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WSU Wilke Research and Extension Farm Operation, Production, and Economic Performance for 2015

WSU Wilke Research and Extension Farm Operation, Production, and Economic Performance for 2015

Aaron Esser, WSU Lincoln-Adams Area Extension, Derek Appel, WSU Lincoln-Adams Area Extension

The 320-acre WSU Wilke Research and Extension Farm remains in a direct-seed cropping system using no-till fallow, winter wheat, and spring cereals, providing assistance to University faculty with small plot research. This annual publication focuses on farmers and crop consultants in the intermediate cropping zone and outlines operations and production on the Wilke Farm.

The Washington State Oilseed Cropping Systems Research and Extension Project (WOCS) is funded by the Washington State Legislature to meet expanding biofuel, food, and feed demands with diversified rotations in wheat based cropping systems. The WOCS fact sheet series provides practical oilseed production information based on research findings in eastern Washington. More information can be found at: http://css.wsu.edu/biofuels/.

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Current Situation

The WSU Wilke Research and Extension Farm is a 320­acre facility located on the eastern edge of Davenport, WA, and is split (north and south) by State Highway 2. Washington State University maintains and operates this facility. The focus of this annual technical bulletin is on farmers and crop consultants in the intermediate cropping zone (12 to 17 inches of annual precipitation). It also provides documentation of the operations and production on the Wilke Farm to assist University faculty with small plot research experiments.

The Wilke Farm remains in a direct-seed cropping system utilizing no­till fallow, winter wheat, and spring cereals. Broadleaf crops remain a viable option and are substituted for spring and winter cereals when weed pressures and market prices create opportunities for profitable production. The predominant cropping system practiced by farmers in this region is a 3­year rotation, which includes summer fallow, winter wheat, and spring cereals. Farmers are interested in intensifying rotations to reduce fallow years and increase crop diversity to improve long­term agronomic and economic stability.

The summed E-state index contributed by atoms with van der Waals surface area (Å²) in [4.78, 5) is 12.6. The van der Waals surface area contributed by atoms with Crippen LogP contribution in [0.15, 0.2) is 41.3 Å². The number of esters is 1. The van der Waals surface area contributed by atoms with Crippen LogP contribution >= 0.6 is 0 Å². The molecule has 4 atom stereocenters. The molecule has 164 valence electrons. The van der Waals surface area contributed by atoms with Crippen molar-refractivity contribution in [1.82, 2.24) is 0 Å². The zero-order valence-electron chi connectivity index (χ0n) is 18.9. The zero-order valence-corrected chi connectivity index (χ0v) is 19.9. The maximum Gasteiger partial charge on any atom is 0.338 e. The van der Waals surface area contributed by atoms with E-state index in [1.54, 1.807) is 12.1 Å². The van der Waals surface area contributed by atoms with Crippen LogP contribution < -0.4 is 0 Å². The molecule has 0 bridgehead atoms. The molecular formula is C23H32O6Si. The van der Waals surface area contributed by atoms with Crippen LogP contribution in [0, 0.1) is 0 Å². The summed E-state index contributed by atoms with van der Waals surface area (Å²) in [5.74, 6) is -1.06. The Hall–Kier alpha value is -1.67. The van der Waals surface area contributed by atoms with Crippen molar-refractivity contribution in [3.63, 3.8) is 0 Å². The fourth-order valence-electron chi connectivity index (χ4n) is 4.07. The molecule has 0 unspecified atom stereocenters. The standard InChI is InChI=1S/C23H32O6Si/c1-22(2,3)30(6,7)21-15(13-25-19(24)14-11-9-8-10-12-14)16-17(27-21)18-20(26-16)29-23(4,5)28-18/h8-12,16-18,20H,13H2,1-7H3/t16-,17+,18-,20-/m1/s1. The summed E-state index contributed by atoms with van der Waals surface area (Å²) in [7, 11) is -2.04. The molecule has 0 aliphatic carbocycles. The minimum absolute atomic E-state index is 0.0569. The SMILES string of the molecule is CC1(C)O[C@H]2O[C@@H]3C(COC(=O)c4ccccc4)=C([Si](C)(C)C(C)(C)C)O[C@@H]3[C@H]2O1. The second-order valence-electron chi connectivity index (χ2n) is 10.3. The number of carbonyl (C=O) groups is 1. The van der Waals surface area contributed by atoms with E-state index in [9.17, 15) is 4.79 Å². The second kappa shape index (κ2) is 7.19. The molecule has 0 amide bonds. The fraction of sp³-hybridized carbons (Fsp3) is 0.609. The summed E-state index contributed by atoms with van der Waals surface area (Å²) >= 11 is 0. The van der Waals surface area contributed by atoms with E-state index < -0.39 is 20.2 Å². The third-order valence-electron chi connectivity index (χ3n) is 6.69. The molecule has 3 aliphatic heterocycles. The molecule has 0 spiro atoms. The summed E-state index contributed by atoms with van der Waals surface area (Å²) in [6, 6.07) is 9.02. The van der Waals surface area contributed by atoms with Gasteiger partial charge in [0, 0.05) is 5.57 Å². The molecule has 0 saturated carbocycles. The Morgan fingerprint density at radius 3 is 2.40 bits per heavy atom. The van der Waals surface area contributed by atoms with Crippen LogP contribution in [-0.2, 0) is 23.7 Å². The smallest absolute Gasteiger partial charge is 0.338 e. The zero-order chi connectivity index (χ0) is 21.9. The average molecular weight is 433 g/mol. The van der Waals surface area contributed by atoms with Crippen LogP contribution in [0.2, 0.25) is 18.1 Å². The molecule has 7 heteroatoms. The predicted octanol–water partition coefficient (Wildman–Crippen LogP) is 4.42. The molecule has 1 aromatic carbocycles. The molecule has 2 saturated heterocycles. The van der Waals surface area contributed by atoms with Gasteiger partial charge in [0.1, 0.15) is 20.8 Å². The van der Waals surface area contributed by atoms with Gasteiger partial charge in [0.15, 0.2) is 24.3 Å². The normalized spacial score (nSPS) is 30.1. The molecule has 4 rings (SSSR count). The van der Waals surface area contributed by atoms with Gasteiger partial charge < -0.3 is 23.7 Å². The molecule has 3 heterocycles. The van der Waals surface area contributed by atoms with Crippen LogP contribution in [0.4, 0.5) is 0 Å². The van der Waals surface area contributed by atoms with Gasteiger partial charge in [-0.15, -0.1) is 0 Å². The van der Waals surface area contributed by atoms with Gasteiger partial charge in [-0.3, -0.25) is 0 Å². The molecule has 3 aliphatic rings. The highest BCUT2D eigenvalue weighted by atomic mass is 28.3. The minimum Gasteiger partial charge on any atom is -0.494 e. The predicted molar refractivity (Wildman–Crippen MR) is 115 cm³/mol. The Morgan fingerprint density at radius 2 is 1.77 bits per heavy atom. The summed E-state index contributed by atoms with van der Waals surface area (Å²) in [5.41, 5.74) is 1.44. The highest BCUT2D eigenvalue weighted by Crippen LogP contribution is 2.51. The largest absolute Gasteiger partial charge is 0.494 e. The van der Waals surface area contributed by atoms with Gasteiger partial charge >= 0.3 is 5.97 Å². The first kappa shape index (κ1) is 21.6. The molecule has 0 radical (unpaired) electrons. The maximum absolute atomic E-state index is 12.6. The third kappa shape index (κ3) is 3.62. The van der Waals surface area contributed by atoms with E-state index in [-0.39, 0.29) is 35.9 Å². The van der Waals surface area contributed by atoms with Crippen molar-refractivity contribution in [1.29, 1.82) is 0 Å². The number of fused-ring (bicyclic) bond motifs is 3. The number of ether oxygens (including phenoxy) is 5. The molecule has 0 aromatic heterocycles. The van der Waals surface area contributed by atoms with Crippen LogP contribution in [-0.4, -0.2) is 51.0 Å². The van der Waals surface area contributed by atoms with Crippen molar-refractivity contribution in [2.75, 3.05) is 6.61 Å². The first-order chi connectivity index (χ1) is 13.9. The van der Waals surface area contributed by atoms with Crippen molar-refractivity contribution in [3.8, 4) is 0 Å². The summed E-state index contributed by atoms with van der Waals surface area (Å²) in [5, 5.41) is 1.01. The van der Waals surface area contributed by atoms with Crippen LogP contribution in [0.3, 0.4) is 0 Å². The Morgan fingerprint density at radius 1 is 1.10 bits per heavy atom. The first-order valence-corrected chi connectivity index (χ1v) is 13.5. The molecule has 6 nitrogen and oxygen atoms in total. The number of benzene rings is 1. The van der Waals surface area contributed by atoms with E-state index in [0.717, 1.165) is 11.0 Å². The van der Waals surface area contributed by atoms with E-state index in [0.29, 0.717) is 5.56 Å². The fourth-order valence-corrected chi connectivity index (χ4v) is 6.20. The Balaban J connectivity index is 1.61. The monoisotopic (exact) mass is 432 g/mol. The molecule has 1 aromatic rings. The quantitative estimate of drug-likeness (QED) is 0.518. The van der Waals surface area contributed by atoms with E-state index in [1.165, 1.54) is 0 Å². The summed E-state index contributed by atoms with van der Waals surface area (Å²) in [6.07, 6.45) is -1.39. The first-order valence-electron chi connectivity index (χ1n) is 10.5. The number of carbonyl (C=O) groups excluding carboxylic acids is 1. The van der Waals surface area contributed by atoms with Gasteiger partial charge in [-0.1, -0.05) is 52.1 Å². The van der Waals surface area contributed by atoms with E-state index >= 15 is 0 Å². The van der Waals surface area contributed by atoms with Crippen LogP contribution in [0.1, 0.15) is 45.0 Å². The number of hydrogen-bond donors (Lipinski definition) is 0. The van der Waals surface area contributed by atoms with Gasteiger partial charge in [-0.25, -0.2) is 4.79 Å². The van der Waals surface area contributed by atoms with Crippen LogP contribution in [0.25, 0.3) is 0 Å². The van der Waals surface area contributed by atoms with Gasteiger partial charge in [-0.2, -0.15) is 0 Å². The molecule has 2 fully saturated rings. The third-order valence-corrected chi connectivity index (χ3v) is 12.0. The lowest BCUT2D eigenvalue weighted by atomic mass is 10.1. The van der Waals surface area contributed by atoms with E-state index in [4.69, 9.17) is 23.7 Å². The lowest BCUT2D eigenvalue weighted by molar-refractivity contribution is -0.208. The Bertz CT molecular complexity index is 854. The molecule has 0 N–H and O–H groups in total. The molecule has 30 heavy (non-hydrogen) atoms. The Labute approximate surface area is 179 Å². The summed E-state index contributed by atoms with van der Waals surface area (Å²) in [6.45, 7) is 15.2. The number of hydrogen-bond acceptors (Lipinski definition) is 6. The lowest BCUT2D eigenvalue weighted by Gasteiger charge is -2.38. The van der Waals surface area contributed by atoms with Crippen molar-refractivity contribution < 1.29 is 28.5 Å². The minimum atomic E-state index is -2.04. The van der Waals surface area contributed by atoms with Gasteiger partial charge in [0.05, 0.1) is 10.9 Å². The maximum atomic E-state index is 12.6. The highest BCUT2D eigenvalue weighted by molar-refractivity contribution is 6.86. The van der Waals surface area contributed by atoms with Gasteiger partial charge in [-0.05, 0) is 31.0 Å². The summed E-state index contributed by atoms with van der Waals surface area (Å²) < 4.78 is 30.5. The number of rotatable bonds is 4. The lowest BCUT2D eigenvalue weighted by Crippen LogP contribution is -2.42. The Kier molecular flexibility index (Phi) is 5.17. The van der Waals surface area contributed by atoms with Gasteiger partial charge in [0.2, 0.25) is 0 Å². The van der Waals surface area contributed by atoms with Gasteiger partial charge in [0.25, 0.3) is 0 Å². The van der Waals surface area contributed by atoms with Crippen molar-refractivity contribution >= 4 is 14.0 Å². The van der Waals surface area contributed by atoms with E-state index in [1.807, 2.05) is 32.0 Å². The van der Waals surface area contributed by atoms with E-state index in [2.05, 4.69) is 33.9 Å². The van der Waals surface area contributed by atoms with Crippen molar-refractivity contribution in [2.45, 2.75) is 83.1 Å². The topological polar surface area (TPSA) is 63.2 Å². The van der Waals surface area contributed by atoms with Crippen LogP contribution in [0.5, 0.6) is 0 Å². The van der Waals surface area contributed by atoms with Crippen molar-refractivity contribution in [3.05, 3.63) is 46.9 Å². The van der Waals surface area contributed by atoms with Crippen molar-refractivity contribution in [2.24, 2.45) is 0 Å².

The south side of the farm is divided into seven plots; three plots are in a more traditional 3­year crop rotation, and four plots are in an intensified 4­year crop rotation. The north side of the farm remains in an intensified rotation that forgoes summer fallow and is in continuous cereal grain production. In 2010 through 2013, cereal rye (feral rye) infestations caused cropping decisions to be altered on the Wilke Farm, especially in the no-till fallow winter wheat portion of the rotations (these changes are noted in red italic in the data tables). In the fall of 2013, the no­till fallow winter wheat portion of the rotation was seeded as planned according to the rotation without alteration due to cereal rye.

Soil compaction and wireworm population data are collected each spring from GPS­recorded locations within each plot. Soil samples are also collected from these GPS locations prior to seeding each plot, and fertilizer is applied according to soil sample results and WSU recommendations.

Operation

Winter wheat into fallow was seeded with Crop Production Services Case IH direct­seed hoe drill with Anderson openers on 12­inch spacing, and recrop winter wheat was seeded by Mike Abbot’s Case IH direct­seed hoe drill with Kyle openers on 12­inch spacing. The spring crops were seeded with Rob Dewald’s 5810 Bourgault hoe drill on 12­inch spacing. The farm was harvested with the farm’s John Deere 6622 combine from July 27 through August 4.

Winter Wheat (3­year Plot 2; 4­year Plot 6; Continuous North)

Plot 2 and Plot 6 were seeded to ‘Crescent’ soft white winter club wheat on September 10, 2014, at 70 lb/acre into no­till fallow. Seed was treated with 1.0 oz/cwt CruiserMaxx Cereals plus Vibrance. Liquid ammonium Thio­Sul, 12­0­0­26, ammonium polyphosphate, 10­34­0­0, and Power Up, 6­18­6­1, were applied at a rate of 9­12.5­1­11 with the seed. In Plot 2, anhydrous ammonia was applied below the seed at 93 lb N/acre. Post-emergence herbicide application was applied on April 20, 2015. This application included 4.75 oz/acre Osprey, 13.5 oz/acre Huskie, 13.5 oz/acre Bison, 64 oz/acre UAN, and 2.0 qt/100 gal non­ionic surfactant. In Plot 6, anhydrous ammonium was applied below the seed at 68 lb N/acre. Post­emergence herbicide application was applied on April 20, 2015. This application included 13.5 oz/acre Huskie, 13.5 oz/acre Bison, 64 oz/acre UAN, and 2.0 qt/100 gal non­ionic surfactant.

Continuous North was seeded to ‘Sprinter’ hard red winter wheat on October 8, 2014, at 77 lb/acre into ground previously cropped to spring wheat. Seed was treated with 0.33 oz/cwt CruiserMaxx Cereals. Liquid ammonium Thio­Sul and 10­34­0­0 were applied at a rate of 7­10­0­1 with the seed. Anhydrous ammonium was applied below the seed at 47 lb N/acre. Post­emergence herbicide application was applied on April 20, 2015. This application included 4.75 oz/acre Osprey, 13.5 oz/acre Huskie, 13.5 oz/acre Bison, 64 oz/acre UAN, and 2.0 qt/100 gal non­ionic surfactant. Post­harvest herbicide application was applied on August 5, 2015, because of heavy broadleaf weed pressure. This application was applied at 20 gal/acre and included 48 oz/acre Gramoxone, 5 qt/100 gal Class Act, 2 oz/acre Interlock, and 12 qt/100 gal Solution 32.

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